With our ad-hoc student environmental management research corps, we are likely to uncover a surprising number of positive, and "doable" solutions. We will be ascertaining costs, and looking to create economically feasible approaches. All students are being trained to look at the economic impacts of their approaches and many are talking directly with corporate,municipal, or protected area managers. In this way, we will not only quantify what is transpiring, we will be making proposals on improvements that are possible to adopt.

We are all excited to see these outcomes!

Monday, October 4, 2010

Alphabet Soup of Monitoring Bodies

I am preparing my next lecture today. We have heard some terrific talks on corporate approaches to environmental management from Sabre and Rock Resorts. This coming week we will hear from TUI.

I want to provide my students with context, and have been looking up all of the bodies particularly in Europe that help travel and tourism companies to manage reporting on the environment and carbon. The Global Reporting Initiative and the Carbon Disclosure Project are critical resources. I then look at the Global Sustainable Tourism Criteria, and I am trying to understand even myself, how to distinguish between the reporting initiatives and this effort to create global standards. I am searching the web for the new materials that make the connection for me and I am getting frustrated!

Obviously, this is an emerging field. And it is clear that the effort to consolidate the reporting process with so called "accreditation" is still on-going. As we look over all of the major hotel chains, we see that each is creating their own internal mechanisms as well. These are proprietary certainly, but trying to develop a fair presentation on the most practical and responsible approach is getting even more difficult than I imagined.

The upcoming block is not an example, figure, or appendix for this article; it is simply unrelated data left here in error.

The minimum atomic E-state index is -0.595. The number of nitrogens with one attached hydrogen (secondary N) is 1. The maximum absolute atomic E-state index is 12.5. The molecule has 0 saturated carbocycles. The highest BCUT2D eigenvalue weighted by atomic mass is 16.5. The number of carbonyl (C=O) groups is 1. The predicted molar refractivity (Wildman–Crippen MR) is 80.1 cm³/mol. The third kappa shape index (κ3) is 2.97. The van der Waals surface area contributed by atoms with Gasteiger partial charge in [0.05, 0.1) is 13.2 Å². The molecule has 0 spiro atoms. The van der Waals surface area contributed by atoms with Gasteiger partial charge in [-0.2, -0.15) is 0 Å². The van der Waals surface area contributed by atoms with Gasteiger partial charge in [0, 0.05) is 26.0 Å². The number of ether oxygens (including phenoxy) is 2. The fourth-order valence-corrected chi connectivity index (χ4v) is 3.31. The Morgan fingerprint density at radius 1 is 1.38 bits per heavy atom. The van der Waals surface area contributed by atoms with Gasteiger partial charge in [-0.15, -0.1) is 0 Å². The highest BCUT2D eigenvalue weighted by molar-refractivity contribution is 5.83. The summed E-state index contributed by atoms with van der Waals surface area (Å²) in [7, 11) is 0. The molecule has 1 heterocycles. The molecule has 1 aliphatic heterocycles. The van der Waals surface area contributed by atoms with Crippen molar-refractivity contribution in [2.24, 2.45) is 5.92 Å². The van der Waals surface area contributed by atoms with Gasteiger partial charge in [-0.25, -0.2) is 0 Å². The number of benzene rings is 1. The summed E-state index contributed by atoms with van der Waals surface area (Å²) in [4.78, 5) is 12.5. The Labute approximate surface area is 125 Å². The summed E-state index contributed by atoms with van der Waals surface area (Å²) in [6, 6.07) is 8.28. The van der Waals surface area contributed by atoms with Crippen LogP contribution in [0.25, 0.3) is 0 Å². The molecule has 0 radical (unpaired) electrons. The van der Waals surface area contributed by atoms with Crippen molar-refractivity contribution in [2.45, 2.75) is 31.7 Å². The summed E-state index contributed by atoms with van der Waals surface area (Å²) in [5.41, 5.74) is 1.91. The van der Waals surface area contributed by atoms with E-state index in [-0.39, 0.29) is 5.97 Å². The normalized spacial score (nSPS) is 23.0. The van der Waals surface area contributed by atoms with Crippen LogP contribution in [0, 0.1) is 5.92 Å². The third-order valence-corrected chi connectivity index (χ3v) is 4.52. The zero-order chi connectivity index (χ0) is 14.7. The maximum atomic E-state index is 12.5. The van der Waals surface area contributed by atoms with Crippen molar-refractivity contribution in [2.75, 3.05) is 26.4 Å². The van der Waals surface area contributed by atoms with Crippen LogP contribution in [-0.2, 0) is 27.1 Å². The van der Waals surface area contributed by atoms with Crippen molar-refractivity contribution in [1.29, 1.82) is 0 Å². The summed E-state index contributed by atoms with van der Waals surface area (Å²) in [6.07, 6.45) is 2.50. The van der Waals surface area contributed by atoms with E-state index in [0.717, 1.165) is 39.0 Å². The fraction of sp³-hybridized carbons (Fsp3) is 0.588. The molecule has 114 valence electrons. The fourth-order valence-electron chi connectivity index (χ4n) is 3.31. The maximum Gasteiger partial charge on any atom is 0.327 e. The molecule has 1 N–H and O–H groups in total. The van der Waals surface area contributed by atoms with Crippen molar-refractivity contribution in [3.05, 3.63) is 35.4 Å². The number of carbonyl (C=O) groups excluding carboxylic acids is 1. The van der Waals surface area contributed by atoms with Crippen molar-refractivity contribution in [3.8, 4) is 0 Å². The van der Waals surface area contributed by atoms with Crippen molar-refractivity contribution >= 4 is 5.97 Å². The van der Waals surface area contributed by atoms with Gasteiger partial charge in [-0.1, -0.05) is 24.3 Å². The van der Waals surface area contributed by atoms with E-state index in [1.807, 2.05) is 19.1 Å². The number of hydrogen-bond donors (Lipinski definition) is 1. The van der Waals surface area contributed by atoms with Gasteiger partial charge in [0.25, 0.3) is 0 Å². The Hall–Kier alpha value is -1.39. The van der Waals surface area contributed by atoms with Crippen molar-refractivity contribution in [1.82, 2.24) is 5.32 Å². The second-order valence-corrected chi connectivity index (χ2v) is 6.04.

I have followed this field of reporting and certification now for almost 10 years. I continue to study it, but it is still a conundrum to me what is the right move for a company that seeks to manage its impacts in the most efficient way possible!

I am working on it.

Friday, September 24, 2010

Dow Jones Sustainability Index

After our class last night on the efforts of Passport Resorts to create a truly sustainable model for hotel development, I think all of us were in awe of Mike Freed's ability to create a sustainable model for resorts from the ground up.

I was amazed he was able to negotiate developing a solar array that his company will own later, by selling the power both to his resort and to the grid. I was really impressed that he was able to keep the Fort Baker complex in Sausalito so historically well preserved while winning a Gold Leed certification, creating what is now the incredibly beautiful Cavallo Point Lodge - a place I have enjoyed numerous times as part of my work at the Institute at the Golden Gate.

Peter Haase, the civil engineer with Fall Creek Engineering who works through many of the sustainability solutions for Passport, gave a thorough review of nuts and bolts solutions to water management, laundry, landscaping, sewage and waste. He stressed interdisciplinary team solutions. He made me think about how much the approach to creating and developing sustainable hotels is still in process. While we have celebrated the break throughs in ecolodge development for 15 years, we are still just beginning to create a thorough set of development procedures for hotel developers around the world to adopt. In fact, we still have not gotten far enough with this at all! The question is how to create standard procedures now that achieve the best results. I will review more of his thoughts in my next post.